Basic questions on the User Guide

Hi everyone! I am very new to DLC and am struggling a lot. If someone could answer some basic questions I have, it would be very helpful.

  1. Could someone elaborate on what does num_shuffles and shuffle index mean? I understand that num_shuffle is used to create multiple splits, but why would someone want to do that?

  2. While following the modules posted on the summer course 2020, I came across this video: https://www.youtube.com/watch?v=WXCVr6xAcCA. Why is shuffle index selected to be 2 in step 5 train network? How do you decide by looking at the log which is the best model?

  3. How do you decide what p-cutoff value is optimal?

Thank you so so much in advance for taking out the time to answer these questions! Really appreciate it.

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Hi Sarah, welcome to DLC and the forum.

Could someone elaborate on what does num_shuffles and shuffle index mean? I understand that num_shuffle is used to create multiple splits, but why would someone want to do that?

So the idea is you want to make replicates to test how good a network is, just like an experiment in the lab. Here, shuffles are different pools of images for training/testing. When you label and then create a training set, the default is 95% goes to training, and 5% of your labeled data is held out for testing. That is how you get the blue and red lines in the plots (Mathis 2018, 1 shown below). The multiple +'s (more faint) are the 3 replicates, i.e. shuffles. So, you would want to do this if you are trying to test performance.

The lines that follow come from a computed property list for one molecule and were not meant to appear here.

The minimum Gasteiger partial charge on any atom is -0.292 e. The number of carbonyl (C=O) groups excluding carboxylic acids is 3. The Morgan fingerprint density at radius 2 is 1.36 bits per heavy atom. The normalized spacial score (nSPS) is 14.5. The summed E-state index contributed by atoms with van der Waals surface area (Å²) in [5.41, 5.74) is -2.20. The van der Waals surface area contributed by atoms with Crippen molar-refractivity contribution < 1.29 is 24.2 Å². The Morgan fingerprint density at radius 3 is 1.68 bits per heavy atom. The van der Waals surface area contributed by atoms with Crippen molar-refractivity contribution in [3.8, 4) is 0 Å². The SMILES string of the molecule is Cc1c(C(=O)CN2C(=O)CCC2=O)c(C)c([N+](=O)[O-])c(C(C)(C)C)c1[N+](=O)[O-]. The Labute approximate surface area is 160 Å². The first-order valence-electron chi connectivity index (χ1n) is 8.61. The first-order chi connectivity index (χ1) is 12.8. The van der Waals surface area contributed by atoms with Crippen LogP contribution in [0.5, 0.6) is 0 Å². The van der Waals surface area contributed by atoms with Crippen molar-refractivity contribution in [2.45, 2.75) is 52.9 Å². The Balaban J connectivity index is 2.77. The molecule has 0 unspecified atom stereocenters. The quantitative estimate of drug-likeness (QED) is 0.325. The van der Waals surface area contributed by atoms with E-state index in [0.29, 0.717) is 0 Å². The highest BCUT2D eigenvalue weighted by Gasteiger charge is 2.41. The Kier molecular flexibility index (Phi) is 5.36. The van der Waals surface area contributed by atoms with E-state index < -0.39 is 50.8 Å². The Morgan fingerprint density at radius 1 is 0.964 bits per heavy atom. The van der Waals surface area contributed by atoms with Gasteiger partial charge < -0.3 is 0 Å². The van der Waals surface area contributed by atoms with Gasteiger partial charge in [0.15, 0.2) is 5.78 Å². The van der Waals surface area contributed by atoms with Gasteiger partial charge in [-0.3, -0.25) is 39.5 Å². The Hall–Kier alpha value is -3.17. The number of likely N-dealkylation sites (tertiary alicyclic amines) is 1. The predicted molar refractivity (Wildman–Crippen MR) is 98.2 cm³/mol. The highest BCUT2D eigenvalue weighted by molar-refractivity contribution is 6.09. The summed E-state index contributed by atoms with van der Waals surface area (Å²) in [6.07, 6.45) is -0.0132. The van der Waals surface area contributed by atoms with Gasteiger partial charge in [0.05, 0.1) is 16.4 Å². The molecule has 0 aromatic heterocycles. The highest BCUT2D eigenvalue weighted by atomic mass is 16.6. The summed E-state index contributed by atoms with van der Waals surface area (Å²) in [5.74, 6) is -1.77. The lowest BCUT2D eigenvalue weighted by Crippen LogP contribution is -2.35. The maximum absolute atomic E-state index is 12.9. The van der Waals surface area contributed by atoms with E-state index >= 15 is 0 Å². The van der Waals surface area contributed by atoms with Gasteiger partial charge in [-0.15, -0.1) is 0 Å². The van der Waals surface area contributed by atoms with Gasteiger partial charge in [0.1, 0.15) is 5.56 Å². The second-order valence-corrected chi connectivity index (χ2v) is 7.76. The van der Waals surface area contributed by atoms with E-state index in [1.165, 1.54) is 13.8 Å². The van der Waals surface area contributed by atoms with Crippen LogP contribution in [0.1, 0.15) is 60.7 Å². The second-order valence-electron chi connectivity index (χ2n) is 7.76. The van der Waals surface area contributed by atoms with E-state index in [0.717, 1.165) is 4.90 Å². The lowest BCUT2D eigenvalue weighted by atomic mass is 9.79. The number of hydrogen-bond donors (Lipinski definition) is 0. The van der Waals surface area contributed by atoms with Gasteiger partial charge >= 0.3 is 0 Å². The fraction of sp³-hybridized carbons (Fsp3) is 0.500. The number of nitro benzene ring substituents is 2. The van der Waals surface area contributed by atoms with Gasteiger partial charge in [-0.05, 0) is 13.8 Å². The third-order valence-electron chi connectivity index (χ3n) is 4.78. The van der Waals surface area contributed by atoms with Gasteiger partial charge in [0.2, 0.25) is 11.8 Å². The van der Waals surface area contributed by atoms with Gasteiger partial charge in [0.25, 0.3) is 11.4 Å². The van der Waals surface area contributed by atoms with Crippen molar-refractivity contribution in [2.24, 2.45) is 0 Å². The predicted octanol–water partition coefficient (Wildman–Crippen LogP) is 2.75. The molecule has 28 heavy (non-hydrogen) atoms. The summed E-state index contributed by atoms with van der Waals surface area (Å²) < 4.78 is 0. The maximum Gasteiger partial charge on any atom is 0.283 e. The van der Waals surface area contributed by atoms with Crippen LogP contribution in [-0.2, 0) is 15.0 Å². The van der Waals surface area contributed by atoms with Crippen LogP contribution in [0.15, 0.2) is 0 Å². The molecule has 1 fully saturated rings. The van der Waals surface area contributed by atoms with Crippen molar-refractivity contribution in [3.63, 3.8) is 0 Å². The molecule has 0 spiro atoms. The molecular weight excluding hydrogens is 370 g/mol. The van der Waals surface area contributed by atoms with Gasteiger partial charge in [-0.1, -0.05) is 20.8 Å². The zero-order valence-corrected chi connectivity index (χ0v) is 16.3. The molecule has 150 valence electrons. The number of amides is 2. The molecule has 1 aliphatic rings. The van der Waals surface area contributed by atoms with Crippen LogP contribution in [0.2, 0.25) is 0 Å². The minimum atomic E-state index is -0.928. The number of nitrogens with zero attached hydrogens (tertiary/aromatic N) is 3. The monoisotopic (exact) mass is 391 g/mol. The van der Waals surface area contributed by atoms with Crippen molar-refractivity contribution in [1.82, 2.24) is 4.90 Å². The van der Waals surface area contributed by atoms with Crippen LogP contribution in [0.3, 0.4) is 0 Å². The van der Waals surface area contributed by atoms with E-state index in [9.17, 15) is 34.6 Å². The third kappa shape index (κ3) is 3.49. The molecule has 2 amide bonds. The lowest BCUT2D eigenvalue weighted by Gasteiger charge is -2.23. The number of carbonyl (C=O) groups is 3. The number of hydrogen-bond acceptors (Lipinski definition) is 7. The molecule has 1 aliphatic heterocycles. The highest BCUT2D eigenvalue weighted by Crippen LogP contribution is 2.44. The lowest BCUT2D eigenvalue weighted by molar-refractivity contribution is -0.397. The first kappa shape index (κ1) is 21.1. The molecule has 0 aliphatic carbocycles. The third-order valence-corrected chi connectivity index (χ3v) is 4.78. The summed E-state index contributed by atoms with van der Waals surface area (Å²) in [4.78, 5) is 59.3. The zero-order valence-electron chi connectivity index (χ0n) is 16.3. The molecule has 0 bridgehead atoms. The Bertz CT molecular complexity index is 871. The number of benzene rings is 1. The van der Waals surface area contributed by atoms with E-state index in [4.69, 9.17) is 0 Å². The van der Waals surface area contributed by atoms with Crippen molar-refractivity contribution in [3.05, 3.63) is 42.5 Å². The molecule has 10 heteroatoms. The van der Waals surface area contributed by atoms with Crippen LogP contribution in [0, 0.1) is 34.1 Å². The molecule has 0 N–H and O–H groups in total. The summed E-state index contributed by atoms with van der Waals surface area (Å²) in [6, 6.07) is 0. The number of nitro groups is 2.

So, you can train shuffle=1 or shuffle=2, etc and run evaluation on this. Index is just that, the index of what shuffle is i.e. [1, 2, 3] or [4, 5, 6] you can fetch index=0 and that would grab 1 or 4, respectively.

While following the modules posted on the summer course 2020, I came across this video: https://www.youtube.com/watch?v=WXCVr6xAcCA. Why is shuffle index selected to be 2 in step 5 train network? How do you decide by looking at the log which is the best model?

Partly answered above, I just used shuffle=2 vs. 1 nothing else special about it. You decide on which model is best during evaluation: looking at the errors (RMSE #) and the plotted images, you should inspect them. We discuss this quite a bit in the Nature Protocol paper (Nath et al, 2019) as well, so check that out.

How do you decide what p-cutoff value is optimal?

You run plot_trajectories and look at the plots. Here is an example (the file is called likelihood), where the animal becomes occluded, so the confidence (likelihood) drops. If I want to analyze this file, or create a video, I would set the p-cutoff to 0.7 to get some “lower” conf. points, but not to get points that should not be tracked, i.e. setting it below 0.5 would not be great. You can also try out diff p-cutoffs; it doesn’t hurt the .h5 file that is used; you just simply delete the video and re-run it

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Thank you so much Dr. Mathis for writing out such a detailed response. This helps me a lot! I am sorry for getting back to you so late, I was unwell for sometime and not working. Thank you again!

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